Drawing on decades of experience, Western Asset’s Mark Lindbloom says Canadian investors have a lot to look forward to in the years ahead
This article was produced in partnership with Franklin Templeton.
Western Asset Management is a 52-year-old investment firm with offices on three continents and more than $400 billion of assets under management.
But ask portfolio manager Mark Lindbloom to describe Western Asset, and he doesn’t refer to either the company’s impressive size or its success.
“We're humble,” he says. “And we’re introspective, because the markets are tough and there will always be bumps in the road. But we’re also flexible and adapt to change, and over the years this has helped us come out ahead.”
As a specialist investment manager of the asset management giant Franklin Templeton, the Pasadena, California-based Western Asset plays a key role in providing Franklin Templeton’s Canadian investors with access to fixed-income opportunities around the world.
Since opening their first Canadian office in 1957, Franklin Templeton has been steadily expanding its stable of investment teams. From Western Asset’s expertise in fixed income – to teams that specialise in equities, real estate, venture capital and more – Franklin Templeton provides its investors with an impressive selection of investment opportunities.
During a recent interview with Wealth Professional from his office in Pasadena, Lindbloom said Canadian investors should be feeling increasingly optimistic after a bumpy 2022.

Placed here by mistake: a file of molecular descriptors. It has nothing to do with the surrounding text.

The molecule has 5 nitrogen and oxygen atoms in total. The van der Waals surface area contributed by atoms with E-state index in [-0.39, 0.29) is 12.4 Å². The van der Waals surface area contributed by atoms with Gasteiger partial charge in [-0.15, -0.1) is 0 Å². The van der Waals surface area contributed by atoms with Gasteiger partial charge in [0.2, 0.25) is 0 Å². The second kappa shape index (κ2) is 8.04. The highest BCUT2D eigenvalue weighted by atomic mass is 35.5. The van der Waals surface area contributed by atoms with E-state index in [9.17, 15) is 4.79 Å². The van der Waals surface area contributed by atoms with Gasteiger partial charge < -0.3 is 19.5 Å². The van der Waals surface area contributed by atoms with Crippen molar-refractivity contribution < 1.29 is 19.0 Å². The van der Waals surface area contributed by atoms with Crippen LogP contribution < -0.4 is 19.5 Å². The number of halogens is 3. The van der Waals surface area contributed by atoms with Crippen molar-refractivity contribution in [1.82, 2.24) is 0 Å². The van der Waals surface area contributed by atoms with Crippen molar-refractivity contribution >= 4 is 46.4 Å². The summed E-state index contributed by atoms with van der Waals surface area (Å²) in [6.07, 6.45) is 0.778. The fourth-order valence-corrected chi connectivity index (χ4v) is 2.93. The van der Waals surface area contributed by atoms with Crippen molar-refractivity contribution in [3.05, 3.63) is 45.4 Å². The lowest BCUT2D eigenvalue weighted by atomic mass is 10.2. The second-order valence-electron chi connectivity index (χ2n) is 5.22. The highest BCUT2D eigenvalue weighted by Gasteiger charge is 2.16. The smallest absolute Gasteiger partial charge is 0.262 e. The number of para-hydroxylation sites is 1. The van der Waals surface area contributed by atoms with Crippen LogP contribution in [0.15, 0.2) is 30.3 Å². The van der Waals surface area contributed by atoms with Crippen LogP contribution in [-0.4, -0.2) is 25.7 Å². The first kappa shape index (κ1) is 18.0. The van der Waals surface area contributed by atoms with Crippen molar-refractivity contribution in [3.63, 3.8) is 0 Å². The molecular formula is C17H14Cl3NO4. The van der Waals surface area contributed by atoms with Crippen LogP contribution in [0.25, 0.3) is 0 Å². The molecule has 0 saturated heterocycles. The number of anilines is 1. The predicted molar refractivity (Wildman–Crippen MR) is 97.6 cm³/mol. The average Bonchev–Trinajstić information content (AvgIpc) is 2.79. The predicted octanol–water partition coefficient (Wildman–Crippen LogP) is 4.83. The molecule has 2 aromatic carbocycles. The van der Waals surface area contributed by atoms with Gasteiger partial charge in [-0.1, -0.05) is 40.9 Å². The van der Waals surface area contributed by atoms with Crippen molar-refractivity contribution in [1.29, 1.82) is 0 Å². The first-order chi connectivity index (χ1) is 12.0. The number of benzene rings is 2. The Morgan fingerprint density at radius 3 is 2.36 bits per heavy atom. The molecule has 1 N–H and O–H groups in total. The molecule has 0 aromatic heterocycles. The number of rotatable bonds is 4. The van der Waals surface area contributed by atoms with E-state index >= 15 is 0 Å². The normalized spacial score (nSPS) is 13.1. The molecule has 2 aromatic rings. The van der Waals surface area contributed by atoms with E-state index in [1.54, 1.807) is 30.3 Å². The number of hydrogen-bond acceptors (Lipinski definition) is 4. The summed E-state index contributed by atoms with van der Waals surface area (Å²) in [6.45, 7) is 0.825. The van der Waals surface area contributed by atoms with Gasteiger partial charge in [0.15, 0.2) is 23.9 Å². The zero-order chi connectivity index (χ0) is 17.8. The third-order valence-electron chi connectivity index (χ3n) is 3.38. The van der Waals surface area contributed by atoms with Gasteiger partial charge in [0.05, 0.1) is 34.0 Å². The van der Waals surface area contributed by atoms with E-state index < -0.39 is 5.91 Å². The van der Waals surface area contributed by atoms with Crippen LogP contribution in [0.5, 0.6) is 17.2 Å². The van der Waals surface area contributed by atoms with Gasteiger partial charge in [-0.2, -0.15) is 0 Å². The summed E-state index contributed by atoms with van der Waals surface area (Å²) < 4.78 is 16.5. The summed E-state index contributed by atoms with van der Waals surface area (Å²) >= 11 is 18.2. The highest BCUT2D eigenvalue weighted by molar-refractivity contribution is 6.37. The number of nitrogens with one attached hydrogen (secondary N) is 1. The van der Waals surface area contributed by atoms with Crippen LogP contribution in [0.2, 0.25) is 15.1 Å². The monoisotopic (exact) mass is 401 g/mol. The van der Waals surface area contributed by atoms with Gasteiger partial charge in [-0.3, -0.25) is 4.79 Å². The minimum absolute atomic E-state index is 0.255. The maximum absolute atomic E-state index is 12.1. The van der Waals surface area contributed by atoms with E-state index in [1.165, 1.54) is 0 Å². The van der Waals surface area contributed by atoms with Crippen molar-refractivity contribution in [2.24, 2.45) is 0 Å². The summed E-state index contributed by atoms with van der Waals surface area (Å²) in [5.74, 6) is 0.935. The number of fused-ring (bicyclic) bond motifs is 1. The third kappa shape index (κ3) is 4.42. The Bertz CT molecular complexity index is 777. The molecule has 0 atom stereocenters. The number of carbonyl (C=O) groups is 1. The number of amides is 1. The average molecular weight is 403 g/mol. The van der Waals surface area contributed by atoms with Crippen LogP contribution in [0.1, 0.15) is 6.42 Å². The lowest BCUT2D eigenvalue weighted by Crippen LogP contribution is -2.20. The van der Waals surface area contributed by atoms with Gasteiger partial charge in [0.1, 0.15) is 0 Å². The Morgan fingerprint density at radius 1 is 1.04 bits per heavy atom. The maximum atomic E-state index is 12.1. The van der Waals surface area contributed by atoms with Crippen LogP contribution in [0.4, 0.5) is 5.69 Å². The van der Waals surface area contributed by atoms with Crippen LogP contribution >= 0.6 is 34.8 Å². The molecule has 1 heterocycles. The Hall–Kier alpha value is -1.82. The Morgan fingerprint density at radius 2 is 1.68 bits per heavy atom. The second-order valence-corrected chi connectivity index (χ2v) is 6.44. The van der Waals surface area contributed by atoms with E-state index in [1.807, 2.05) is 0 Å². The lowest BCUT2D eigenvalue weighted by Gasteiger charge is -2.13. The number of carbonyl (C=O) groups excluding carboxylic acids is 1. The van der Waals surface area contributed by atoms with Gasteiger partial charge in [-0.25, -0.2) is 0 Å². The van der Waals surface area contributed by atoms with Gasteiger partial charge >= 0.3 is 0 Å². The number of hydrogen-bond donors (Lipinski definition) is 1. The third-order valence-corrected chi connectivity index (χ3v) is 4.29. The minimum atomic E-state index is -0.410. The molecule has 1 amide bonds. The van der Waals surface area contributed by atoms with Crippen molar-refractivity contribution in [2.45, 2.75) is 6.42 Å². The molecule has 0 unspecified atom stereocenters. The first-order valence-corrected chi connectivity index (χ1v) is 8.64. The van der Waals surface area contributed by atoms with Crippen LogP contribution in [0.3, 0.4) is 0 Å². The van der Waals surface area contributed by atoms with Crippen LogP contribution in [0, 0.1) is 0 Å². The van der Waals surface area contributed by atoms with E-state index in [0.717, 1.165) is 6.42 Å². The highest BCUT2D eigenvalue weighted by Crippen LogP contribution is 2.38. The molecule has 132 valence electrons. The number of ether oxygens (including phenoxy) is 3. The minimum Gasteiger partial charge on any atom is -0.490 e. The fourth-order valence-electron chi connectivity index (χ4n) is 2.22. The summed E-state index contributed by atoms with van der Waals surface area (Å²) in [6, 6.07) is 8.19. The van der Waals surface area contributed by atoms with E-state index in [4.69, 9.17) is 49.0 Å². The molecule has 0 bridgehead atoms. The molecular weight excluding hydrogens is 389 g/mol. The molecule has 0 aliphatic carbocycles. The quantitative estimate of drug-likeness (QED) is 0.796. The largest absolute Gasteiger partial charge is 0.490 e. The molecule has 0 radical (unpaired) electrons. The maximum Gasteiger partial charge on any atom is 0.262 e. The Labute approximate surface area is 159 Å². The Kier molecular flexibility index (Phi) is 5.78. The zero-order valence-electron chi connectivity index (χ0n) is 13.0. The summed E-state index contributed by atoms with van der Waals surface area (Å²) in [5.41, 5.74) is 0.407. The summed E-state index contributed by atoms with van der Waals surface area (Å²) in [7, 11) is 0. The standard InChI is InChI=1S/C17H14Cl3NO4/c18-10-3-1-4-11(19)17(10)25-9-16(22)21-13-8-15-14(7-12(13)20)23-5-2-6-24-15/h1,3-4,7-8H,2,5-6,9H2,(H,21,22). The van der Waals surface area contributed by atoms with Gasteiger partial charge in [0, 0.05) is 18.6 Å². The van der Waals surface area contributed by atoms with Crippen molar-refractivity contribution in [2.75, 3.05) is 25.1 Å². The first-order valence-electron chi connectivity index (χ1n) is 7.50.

Drawing upon his 44 years of experience in the markets, Lindbloom shared his outlook on inflation, the economy and the attractive investment opportunities unfolding for the Franklin Western Asset Core Plus Bond Fund.
Inflation and GDP
One of our first questions for Lindbloom is a question on everyone’s mind: where do inflation and interest rates go from here?
“The worst is behind us,” he says. “We've seen peak inflation in the US and it’s moving in the right direction. How far does it come down and how long does it take? Our best call right now is 3.5% to 4% for core CPI at the end of 2023.
“That’s progress but we don't see inflation declining into the Fed’s target zone of closer to 2% until 2024.”
On the economy, Lindbloom, who also serves on both Western Asset’s US Broad Strategy and Market & Credit Risk committees, says income gains have been impressive and that’s helping to hold up consumer spending.
This provides a foundation for economic growth ahead, though it could sit on either side of zero and possibly slip into a shallow recession. He says very few people are talking about a deeper recession.
But Lindbloom also sounds a note of caution. In line with the humble approach to the markets he described earlier, he tempers his optimistic outlook for inflation and growth with a couple of concerns.
These concerns include the failure of several US banks and the extraordinarily rapid pace of interest rate hikes over the last year.
Banks and rapid rate hikes
The recent failure of Credit Suisse and several smaller US banks has some observers drawing comparisons to the financial crisis of 2008. Lindbloom said it’s understandable that the failures have stirred up memories of the previous crisis.
“It’s human to pull back and retrench,” he says. “You wonder about your counterparty, the quality of collateral, lending standards and the impact of future regulations. These are unknowns that suggest the outlook could be a little bit more sinister.”
However, Lindbloom says there’s a clear difference between what’s happening today and what occurred in 2008, adding that he’s comfortable maintaining exposure to large US banks and some “very select” regional and European institutions.